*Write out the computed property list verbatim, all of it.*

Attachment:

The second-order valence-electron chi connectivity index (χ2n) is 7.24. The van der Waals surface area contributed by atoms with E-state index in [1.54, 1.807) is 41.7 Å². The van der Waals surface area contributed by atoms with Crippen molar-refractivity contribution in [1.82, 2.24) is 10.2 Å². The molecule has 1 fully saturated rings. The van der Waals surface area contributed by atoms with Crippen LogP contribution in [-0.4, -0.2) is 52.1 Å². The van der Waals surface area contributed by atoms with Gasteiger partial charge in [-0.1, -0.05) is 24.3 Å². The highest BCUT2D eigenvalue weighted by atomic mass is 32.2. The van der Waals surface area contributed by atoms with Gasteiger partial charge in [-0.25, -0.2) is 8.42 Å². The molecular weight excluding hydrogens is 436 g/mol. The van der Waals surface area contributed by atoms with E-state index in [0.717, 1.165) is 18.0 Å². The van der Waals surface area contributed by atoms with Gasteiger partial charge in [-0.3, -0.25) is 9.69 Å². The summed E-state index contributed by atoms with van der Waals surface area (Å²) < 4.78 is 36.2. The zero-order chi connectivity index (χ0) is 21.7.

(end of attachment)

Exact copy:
The second-order valence-electron chi connectivity index (χ2n) is 7.24. The van der Waals surface area contributed by atoms with E-state index in [1.54, 1.807) is 41.7 Å². The van der Waals surface area contributed by atoms with Crippen molar-refractivity contribution in [1.82, 2.24) is 10.2 Å². The molecule has 1 fully saturated rings. The van der Waals surface area contributed by atoms with Crippen LogP contribution in [-0.4, -0.2) is 52.1 Å². The van der Waals surface area contributed by atoms with Gasteiger partial charge in [-0.1, -0.05) is 24.3 Å². The highest BCUT2D eigenvalue weighted by atomic mass is 32.2. The van der Waals surface area contributed by atoms with Gasteiger partial charge in [-0.25, -0.2) is 8.42 Å². The molecular weight excluding hydrogens is 436 g/mol. The van der Waals surface area contributed by atoms with E-state index in [0.717, 1.165) is 18.0 Å². The van der Waals surface area contributed by atoms with Gasteiger partial charge in [-0.3, -0.25) is 9.69 Å². The summed E-state index contributed by atoms with van der Waals surface area (Å²) < 4.78 is 36.2. The zero-order chi connectivity index (χ0) is 21.7.